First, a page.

In today’s competitive job market, how you communicate with potential employers can make your skills stand out. Making sure you effectively express yourself, accurately represent your abilities, and stay present throughout the process is what makes the difference in ultimately receiving a job offer.
Your first interaction with your desired company is likely to happen through writing. But you’ll need more than just a sparkling resume and cover letter. With that in mind, I’ll show you what to avoid, how to get the most from your resume and cover letter, and how to approach email correspondence with your future employers.
3 no-nos to avoid on your resume
1. Overlooking grammar. You probably won’t be surprised to hear that at Grammarly, we tend to keep a close eye on spelling, grammar, and punctuation in resumes. But above all else, practical communication is what we assess when we’re looking at someone’s experiences on paper. Can we understand what you’re talking about? Do you highlight the most important information? Certain roles, like our recently filled community manager position, require an even closer examination of writing skills because of the necessity of writing in that role’s day-to-day function. Writing is an essential skill we look for in potential candidates because at the very least, everyone writes emails as a representative of their company.
2. Misrepresenting employment history. Pay close attention to your employment section. It’s noticeable when someone’s resume dates are incorrect or out of order. You should tailor your resume to the type of position you’re seeking, but it’s critical that you accurately represent your employment history and career development.
3. Use no more than two pages. When people say keep your resume on one page, I don’t think that applies as much to our present-day workforce. We’re not receiving paper resumes anymore, so two-page breakdowns are fine. If it takes more than one page to show the value of your work history, so be it. Don’t shy away from detailing what makes you an ideal fit.
3 cover letter faux pas you should be aware of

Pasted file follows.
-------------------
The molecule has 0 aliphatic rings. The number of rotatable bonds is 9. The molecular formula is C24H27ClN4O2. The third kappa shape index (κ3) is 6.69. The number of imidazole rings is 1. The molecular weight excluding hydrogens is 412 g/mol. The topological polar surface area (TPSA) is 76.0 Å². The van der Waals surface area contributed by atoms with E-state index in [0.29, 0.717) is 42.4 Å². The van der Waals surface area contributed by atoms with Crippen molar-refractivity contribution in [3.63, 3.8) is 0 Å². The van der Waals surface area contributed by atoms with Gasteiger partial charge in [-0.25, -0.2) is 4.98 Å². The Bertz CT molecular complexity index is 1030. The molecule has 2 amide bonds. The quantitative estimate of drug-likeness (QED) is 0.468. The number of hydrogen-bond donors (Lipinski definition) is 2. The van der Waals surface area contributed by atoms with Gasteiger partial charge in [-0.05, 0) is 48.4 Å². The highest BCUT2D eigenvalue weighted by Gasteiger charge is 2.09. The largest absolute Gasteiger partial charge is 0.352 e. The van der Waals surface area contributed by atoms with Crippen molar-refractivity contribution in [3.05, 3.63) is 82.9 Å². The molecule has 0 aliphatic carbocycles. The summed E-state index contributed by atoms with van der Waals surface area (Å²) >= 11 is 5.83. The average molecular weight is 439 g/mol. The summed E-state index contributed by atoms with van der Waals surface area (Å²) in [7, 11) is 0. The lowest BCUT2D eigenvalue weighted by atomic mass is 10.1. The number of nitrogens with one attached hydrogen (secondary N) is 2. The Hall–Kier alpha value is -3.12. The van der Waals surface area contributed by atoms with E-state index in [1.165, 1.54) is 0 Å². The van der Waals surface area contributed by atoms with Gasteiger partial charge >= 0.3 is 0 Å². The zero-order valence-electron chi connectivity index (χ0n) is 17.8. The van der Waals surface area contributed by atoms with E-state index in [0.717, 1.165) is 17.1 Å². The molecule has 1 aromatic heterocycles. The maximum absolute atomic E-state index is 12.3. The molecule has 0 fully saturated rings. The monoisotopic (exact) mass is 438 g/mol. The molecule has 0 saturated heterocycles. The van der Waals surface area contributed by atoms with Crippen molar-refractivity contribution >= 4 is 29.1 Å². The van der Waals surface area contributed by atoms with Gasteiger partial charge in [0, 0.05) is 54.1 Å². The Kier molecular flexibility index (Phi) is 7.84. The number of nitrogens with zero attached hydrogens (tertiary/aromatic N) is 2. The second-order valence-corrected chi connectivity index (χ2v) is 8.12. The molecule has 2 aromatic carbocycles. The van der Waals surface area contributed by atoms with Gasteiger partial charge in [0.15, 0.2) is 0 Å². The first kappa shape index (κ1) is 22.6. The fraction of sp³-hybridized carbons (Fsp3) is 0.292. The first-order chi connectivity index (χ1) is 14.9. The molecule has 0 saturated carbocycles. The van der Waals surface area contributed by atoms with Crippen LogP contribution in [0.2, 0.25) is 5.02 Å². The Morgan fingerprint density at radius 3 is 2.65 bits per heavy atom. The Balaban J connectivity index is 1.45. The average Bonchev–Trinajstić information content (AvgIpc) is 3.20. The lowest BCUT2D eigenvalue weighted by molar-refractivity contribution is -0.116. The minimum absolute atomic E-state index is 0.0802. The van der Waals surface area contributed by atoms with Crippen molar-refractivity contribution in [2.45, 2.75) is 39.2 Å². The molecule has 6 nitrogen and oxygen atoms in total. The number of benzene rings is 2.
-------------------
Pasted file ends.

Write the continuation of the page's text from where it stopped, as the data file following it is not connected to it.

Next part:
1. Addressing it to the wrong recipient. It always irks me when I read a cover letter that is addressed to another company. That’s an immediate red flag and could lead to a candidate being rejected. I can tell the letter was copied and pasted. We read all incoming cover letters here at Grammarly, so I would highly recommend you double-check your intended audience because most companies that require a letter will read them.
2. Generalizing your experience. You can tell when someone hasn’t spent much time crafting their cover letter. We require them when writing is essential to a particular role. We also value them because we want to know how someone’s work background relates to our opening. A lot of people write about how they’re so great for the position because they did X, Y and Z at their previous company, but the things they describe are not relevant to our job posting. If you’re writing a letter, tell me how your past experience is going to translate into what we need.
3. Rewriting your resume in letter form. People often overlook that we do have your resume in your application, so there’s tons of additional information there that doesn’t need to be re-explained. Detail the reasons you would be good for the role and highlight the experience that makes you qualified. If it’s a role that is different than your work experience, the letter offers a chance to show us why you’re interested.
3 ways you can hurt your chances via email
1. Not being aware of timing. If I’ve informed a candidate that they’re advancing to another stage of the interview process—a phone call, an on-site interview, or a reference check—and they’re not getting back to me within 24 hours, I tend to think there’s a lack of interest on the candidate’s part. Be present and engaged for any and all conversations throughout the interview process.
2. Responding with typos. Email mistakes might be considered a red flag for some, but I don’t consider it to be an immediate deal-breaker. Let’s be completely honest … email typos happen. They’re not ideal, but they do happen. People’s brains move so fast that a minor mistake is understandable. I’m not going to suddenly remove someone from consideration because of one error, especially if they’ve already made it to an advanced stage in the interview process. But if it happens over and over, I reconsider moving the candidate forward due to their lack of attention to detail.
3. Missing a simple opportunity to say, “Thank you.” Expressing gratitude still goes a long way. When I receive a thank you email from a candidate, I feel more inclined to push them along in the process a little bit faster. A recent hire at Grammarly went above and beyond on this front. She met with our recruiting team and came back later that day to meet with our executive team. In between the interviews, she gave us handwritten thank you notes. It was so thoughtful, and it spoke to her sincere interest in the role and the company.
Mastering effective communication is an important goal in any job search. Strong writing, for that matter, is one of the key ways you can increase your chances of landing a new position. Grammarly’s blog is here to help you take your writing to the next level.